“I wanted to be famous, so I thought if I just kept playing it would happen. But it didn’t happen that way,” he says. “We’d tour and tour and tour and sometimes we’d play crowded places, but sometimes there would be nobody there. At first it’s OK. But as it kept going, there was an alarm clock going off in me going, ‘This is not working. This is not what I want.’
“It’s a sad realization, but I’m an optimist,” he says.
It wasn’t until Armisen joined Chicago’s Blue Man Group (as a backup drummer in glowing skeletal paint) that he earned his first paycheck for playing music. He still gushes about his two-year stint and what it taught him about visual entertainment, lessons he says he ultimately brought to his comedy career on SNL and beyond.
“They didn’t use any words. So immediately, it’s like [the show was] universal,’” he says. “It’s a noble thing to really try to reach a lot of people. Ask people who sat way in the back.”
After the success of Portlandia and Saturday Night Live—where Armisen spent a whopping 11 years perfecting close to 100 celebrity impressions, including President Obama, Harrison Ford, and Joy Behar—the actor finally found the name recognition he craved.
But fame often comes with prying eyes and unwanted attention, the kind of negative spotlight Armisen found himself in this time last year when Gawker insinuated that the actor’s “charm and humor mask something of a reputation.”
Rumors of infidelity had swirled in the aftermath of Armisen’s two-year marriage to Mad Men star Elisabeth Moss, after the actress characterized their union as “extremely traumatic and awful and horrible” in an interview with New York magazine.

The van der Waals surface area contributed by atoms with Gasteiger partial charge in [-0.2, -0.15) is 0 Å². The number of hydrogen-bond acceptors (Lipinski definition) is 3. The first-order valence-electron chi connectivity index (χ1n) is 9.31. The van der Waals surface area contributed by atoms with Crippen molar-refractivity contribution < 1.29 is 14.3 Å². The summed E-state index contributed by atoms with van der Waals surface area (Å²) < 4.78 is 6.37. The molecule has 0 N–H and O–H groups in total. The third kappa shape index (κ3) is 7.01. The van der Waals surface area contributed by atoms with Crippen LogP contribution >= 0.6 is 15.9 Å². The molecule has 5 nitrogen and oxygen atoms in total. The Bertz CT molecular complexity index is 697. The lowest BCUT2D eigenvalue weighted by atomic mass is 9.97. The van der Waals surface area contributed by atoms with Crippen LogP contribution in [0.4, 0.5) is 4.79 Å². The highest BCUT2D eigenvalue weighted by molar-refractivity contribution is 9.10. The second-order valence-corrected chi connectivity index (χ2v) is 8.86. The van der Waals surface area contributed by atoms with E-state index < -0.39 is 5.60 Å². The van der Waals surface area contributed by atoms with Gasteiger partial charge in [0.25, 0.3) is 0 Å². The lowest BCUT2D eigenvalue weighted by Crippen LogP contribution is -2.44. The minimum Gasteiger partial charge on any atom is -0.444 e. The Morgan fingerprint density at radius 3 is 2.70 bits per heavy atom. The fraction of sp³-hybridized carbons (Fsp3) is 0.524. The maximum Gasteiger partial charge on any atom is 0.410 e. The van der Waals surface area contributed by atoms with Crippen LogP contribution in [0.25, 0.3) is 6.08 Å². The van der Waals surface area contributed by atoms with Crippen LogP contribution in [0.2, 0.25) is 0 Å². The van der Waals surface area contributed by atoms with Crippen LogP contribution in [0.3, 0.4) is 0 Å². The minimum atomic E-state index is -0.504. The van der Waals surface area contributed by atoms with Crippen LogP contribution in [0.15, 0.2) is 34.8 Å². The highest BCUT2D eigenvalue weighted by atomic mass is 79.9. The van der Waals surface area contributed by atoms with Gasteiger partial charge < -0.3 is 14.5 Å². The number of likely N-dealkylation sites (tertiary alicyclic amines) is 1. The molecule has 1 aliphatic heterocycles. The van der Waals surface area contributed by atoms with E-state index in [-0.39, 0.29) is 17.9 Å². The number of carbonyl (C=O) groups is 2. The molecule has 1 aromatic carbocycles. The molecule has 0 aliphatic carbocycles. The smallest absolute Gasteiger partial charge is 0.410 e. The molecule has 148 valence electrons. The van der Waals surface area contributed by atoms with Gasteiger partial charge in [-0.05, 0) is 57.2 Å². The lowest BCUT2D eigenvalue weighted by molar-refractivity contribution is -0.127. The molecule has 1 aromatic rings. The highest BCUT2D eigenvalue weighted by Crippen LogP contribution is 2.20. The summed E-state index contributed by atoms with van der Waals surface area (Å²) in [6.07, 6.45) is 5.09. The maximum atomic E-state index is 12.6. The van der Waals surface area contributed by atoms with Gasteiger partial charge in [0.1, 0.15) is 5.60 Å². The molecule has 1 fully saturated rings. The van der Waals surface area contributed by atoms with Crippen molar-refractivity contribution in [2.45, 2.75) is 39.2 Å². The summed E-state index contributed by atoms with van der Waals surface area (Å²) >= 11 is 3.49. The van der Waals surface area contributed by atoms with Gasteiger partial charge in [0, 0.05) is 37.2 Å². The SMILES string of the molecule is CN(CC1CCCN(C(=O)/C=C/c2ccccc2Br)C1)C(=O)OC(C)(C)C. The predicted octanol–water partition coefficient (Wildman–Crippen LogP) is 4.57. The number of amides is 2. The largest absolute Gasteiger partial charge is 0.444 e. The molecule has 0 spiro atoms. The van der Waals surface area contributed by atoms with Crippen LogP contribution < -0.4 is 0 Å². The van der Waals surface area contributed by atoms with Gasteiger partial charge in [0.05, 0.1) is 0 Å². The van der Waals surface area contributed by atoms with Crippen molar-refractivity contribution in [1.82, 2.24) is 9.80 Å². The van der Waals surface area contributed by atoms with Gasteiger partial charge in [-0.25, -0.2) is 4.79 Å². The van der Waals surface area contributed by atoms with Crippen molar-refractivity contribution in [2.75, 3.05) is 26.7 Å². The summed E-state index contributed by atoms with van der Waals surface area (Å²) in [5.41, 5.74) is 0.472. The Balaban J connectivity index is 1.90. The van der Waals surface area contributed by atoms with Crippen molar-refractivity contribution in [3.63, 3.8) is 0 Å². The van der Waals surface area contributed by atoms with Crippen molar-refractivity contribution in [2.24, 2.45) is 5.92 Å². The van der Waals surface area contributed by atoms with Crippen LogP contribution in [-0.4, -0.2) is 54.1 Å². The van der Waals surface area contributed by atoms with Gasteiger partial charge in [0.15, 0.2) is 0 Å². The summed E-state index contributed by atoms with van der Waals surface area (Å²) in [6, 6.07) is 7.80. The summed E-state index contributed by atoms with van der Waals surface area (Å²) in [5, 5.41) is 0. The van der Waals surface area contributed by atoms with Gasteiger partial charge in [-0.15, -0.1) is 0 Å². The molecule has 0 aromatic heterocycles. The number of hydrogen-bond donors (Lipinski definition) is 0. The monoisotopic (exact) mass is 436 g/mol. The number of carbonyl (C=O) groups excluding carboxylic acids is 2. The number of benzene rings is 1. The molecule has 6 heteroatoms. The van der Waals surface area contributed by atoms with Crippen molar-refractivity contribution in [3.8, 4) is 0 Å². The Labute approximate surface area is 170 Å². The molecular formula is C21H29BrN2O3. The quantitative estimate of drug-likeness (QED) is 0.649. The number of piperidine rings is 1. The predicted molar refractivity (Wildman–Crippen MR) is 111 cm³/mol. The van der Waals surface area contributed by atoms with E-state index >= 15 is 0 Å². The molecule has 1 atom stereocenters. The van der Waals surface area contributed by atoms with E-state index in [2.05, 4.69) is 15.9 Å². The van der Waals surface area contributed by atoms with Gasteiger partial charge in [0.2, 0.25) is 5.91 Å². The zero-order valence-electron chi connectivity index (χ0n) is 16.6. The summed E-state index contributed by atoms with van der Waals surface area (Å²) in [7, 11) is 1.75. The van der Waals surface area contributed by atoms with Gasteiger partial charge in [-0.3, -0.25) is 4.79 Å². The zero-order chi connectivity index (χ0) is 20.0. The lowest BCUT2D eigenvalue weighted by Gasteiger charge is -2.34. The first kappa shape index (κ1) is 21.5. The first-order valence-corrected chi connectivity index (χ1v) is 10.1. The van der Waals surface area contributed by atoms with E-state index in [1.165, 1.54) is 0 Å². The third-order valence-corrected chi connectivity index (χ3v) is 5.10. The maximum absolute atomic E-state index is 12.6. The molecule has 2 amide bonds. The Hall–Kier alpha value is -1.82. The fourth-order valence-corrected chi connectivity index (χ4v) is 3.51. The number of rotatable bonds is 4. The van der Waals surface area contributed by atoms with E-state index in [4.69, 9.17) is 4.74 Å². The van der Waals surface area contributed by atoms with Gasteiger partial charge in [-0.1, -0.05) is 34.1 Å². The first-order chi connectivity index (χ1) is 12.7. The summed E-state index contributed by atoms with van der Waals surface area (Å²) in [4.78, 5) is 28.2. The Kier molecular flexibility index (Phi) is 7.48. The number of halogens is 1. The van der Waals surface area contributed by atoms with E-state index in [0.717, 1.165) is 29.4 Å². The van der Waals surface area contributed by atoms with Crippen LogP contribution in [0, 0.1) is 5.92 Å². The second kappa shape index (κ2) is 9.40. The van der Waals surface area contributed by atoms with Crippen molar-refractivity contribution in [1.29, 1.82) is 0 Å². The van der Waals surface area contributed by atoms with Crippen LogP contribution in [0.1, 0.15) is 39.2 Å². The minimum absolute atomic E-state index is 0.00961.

“I have a problem with intimacy, where all of a sudden, there’s a real person there… and now there’s a person behind this. It’s not the girl on Mad Men,” Armisen, in a rare moment of vulnerability, later told Marc Maron on his WTF podcast. He explained that the marriage ended after “cheating and infidelity.”
“I’m neither ashamed nor proud of it. It’s just something that happens in my life,” Armisen said, expressing that “little by little,” he hoped to see a difference in himself.
Today, seated at the Crosby Bar, Armisen remains optimistic.
“I see everything as a positive that can only help me,” Armisen says. “I am not finished becoming a person. Even though I said that [about working on the problem], I still think that way. Every day I wanna work on being a better person, not just to others but to myself.
“I worked at it and the result of it is that if you put effort into things, good things keep coming. I’m very fortunate that I’ve got many supportive friends. I think that everywhere I go, people are very kind. People are very forgiving and, as corny as it sounds, very loving. And so that’s what propels me every day. It’s a good thing. It becomes like its own fuel.”
His friendship with Brownstein—a person with whom he finds “true intimacy,” he says—is part of what keeps him moving forward. “It’s one of those things that no matter how many words I use to describe it, nothing will do it justice,” he says. “It’s more of a feeling than anything else. I get to work with her, I get to collaborate with her. But aside from all that stuff, we’ll always be close.”